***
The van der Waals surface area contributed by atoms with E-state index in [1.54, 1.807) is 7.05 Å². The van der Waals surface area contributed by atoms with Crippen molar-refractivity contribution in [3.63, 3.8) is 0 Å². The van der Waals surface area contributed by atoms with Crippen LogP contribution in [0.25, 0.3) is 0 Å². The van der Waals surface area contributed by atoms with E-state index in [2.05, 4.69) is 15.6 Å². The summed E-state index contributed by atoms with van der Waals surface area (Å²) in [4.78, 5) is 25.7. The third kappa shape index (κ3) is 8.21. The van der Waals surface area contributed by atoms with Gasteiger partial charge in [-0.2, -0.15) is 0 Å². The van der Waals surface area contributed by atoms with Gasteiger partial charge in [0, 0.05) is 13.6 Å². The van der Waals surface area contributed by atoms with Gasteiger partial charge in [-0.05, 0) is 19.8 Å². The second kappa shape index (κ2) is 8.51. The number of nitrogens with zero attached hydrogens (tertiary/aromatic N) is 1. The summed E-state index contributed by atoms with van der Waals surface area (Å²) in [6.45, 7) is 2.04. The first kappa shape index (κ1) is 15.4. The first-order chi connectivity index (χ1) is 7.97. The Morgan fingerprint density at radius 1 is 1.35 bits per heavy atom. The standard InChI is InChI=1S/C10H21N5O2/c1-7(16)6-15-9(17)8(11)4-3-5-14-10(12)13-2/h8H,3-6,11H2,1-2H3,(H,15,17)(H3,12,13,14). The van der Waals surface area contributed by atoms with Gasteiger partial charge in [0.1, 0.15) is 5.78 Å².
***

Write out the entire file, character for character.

The van der Waals surface area contributed by atoms with E-state index in [1.54, 1.807) is 7.05 Å². The van der Waals surface area contributed by atoms with Crippen molar-refractivity contribution in [3.63, 3.8) is 0 Å². The van der Waals surface area contributed by atoms with Crippen LogP contribution in [0.25, 0.3) is 0 Å². The van der Waals surface area contributed by atoms with E-state index in [2.05, 4.69) is 15.6 Å². The summed E-state index contributed by atoms with van der Waals surface area (Å²) in [4.78, 5) is 25.7. The third kappa shape index (κ3) is 8.21. The van der Waals surface area contributed by atoms with Gasteiger partial charge in [-0.2, -0.15) is 0 Å². The van der Waals surface area contributed by atoms with Gasteiger partial charge in [0, 0.05) is 13.6 Å². The van der Waals surface area contributed by atoms with Gasteiger partial charge in [-0.05, 0) is 19.8 Å². The second kappa shape index (κ2) is 8.51. The number of nitrogens with zero attached hydrogens (tertiary/aromatic N) is 1. The summed E-state index contributed by atoms with van der Waals surface area (Å²) in [6.45, 7) is 2.04. The first kappa shape index (κ1) is 15.4. The first-order chi connectivity index (χ1) is 7.97. The Morgan fingerprint density at radius 1 is 1.35 bits per heavy atom. The standard InChI is InChI=1S/C10H21N5O2/c1-7(16)6-15-9(17)8(11)4-3-5-14-10(12)13-2/h8H,3-6,11H2,1-2H3,(H,15,17)(H3,12,13,14). The van der Waals surface area contributed by atoms with Gasteiger partial charge in [0.1, 0.15) is 5.78 Å².